On September 5, 2018 I had the opportunity to participate in a conversation with Mr. Gary Clueit who has been a permanent resident of the United States for 34 years. The following tweet links to the podcast of the conversation. Anybody considering moving to the United States as a “permanent resident” should listen to this podcast.

Mr. Clueit has previously written on how the S. 877A Exit Tax affects his situation. The following two tweets link to posts which capture his writing.
First, from

Gary Clueit:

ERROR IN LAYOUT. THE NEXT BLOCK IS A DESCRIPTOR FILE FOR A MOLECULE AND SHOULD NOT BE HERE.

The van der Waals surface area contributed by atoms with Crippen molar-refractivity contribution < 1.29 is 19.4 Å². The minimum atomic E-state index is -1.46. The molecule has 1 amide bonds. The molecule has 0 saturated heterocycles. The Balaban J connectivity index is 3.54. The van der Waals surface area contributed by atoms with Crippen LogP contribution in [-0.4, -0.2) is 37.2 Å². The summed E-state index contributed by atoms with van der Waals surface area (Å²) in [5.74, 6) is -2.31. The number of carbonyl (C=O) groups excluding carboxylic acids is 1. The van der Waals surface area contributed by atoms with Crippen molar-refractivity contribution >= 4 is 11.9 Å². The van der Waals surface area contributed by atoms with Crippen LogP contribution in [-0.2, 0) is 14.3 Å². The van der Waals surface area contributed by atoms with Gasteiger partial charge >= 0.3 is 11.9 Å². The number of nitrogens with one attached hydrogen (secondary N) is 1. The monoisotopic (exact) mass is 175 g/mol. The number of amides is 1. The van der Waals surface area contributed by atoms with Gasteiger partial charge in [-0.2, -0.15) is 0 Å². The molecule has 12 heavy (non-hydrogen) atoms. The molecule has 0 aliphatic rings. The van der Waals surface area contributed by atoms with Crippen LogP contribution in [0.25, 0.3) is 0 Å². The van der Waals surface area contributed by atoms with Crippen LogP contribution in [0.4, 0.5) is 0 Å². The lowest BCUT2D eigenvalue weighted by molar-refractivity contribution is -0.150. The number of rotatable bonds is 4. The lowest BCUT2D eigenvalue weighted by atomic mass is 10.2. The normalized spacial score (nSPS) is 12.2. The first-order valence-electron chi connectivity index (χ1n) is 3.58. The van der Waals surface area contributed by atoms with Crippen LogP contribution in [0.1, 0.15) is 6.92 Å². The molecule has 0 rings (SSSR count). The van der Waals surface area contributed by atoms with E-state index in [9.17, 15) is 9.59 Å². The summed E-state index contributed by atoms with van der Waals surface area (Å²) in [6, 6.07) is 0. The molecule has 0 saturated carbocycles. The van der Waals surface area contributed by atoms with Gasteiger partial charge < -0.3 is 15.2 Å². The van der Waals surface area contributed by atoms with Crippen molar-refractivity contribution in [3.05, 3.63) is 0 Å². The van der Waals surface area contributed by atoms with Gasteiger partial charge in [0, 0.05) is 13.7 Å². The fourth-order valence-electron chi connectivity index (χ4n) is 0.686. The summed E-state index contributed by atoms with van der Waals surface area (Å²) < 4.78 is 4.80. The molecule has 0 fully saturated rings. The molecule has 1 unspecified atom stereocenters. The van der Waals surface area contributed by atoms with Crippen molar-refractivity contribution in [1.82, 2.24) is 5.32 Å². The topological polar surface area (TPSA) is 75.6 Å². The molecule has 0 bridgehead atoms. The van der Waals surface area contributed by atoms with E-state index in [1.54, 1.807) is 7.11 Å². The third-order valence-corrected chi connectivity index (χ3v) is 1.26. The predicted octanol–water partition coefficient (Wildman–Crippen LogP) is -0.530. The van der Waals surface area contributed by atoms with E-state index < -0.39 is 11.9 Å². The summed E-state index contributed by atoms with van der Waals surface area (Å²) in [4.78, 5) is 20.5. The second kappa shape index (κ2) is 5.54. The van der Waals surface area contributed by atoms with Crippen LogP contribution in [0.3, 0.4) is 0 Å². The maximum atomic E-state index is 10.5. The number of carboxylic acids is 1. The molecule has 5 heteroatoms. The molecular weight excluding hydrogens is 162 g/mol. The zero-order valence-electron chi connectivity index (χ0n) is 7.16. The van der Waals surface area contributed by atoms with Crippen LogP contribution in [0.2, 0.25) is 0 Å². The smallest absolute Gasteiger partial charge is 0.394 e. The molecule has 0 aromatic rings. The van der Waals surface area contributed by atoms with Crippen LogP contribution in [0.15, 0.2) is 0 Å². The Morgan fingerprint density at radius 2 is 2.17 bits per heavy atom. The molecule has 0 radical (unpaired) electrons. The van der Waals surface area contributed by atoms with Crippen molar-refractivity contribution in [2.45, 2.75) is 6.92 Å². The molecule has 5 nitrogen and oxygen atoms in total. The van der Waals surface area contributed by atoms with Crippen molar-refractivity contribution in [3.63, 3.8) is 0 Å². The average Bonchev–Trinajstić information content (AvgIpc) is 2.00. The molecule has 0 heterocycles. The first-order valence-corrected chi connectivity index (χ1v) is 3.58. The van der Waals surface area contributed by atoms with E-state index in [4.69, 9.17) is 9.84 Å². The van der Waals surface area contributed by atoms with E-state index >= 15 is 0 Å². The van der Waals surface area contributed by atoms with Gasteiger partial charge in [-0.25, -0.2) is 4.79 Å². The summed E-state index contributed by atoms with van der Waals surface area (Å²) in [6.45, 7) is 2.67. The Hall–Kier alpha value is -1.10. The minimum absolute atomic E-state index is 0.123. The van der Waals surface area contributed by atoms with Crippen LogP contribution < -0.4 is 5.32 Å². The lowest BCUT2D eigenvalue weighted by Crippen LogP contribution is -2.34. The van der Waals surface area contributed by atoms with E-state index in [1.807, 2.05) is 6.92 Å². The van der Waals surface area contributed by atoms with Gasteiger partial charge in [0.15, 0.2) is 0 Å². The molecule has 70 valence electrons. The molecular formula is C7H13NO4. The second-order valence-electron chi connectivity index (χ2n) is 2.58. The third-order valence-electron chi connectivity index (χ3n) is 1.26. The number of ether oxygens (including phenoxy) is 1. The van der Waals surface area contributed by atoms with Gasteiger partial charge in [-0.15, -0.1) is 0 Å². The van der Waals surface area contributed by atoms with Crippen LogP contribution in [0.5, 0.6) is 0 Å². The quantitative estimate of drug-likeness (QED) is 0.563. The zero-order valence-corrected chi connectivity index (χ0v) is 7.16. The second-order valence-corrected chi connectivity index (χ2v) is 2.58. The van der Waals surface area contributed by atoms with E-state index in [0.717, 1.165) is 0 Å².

As a long-term GC holder with no way to escape “covered expatriate” status, the article doesn’t really cover all the insidious side-effects. For example, determining the $2M net worth threshold does not cover any assets you might have had before moving to the US, or assets due to bequests from relatives that have never set foot in the US. Even after paying the exit tax on the “deemed sale” of everything you own worldwide, you will have to pay actual capital gains when you do actually sell. And every penny of any bequest or gift you make to someone resident in the US (i.e. a child or grandchild, even if they are not US citizens) is then further taxed at 40% (that they have to pay) with no limit. So, for example, if your net worth is $2.5M on the date of expatriation (i.e. covered expat), you pay the exit tax. Say your wealth increases to $250M AFTER you leave the US – if your heirs live in the US (again, whether citizens or not) and you leave that wealth to them, the entire $250M estate will be taxable to them at 40% regardless of the fact that 99% of your wealth at the time of death was created outside the US.